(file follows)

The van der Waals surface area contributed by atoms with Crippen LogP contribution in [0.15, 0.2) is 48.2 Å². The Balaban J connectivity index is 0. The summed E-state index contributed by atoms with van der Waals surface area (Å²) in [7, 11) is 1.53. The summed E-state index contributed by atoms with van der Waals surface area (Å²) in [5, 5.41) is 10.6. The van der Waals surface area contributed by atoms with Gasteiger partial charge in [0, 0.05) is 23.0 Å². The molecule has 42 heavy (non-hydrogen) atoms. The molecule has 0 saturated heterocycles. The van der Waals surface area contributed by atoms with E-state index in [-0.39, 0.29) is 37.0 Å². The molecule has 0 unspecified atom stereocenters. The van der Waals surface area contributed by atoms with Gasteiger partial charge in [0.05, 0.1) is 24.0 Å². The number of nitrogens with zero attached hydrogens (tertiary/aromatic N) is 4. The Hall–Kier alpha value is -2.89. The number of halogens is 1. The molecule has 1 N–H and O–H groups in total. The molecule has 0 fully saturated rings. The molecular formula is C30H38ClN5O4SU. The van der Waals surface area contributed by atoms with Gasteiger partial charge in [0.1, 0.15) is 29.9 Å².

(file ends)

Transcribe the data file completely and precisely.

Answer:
The van der Waals surface area contributed by atoms with Crippen LogP contribution in [0.15, 0.2) is 48.2 Å². The Balaban J connectivity index is 0. The summed E-state index contributed by atoms with van der Waals surface area (Å²) in [7, 11) is 1.53. The summed E-state index contributed by atoms with van der Waals surface area (Å²) in [5, 5.41) is 10.6. The van der Waals surface area contributed by atoms with Gasteiger partial charge in [0, 0.05) is 23.0 Å². The molecule has 42 heavy (non-hydrogen) atoms. The molecule has 0 saturated heterocycles. The van der Waals surface area contributed by atoms with E-state index in [-0.39, 0.29) is 37.0 Å². The molecule has 0 unspecified atom stereocenters. The van der Waals surface area contributed by atoms with Gasteiger partial charge in [0.05, 0.1) is 24.0 Å². The number of nitrogens with zero attached hydrogens (tertiary/aromatic N) is 4. The Hall–Kier alpha value is -2.89. The number of halogens is 1. The molecule has 1 N–H and O–H groups in total. The molecule has 0 fully saturated rings. The molecular formula is C30H38ClN5O4SU. The van der Waals surface area contributed by atoms with Gasteiger partial charge in [0.1, 0.15) is 29.9 Å².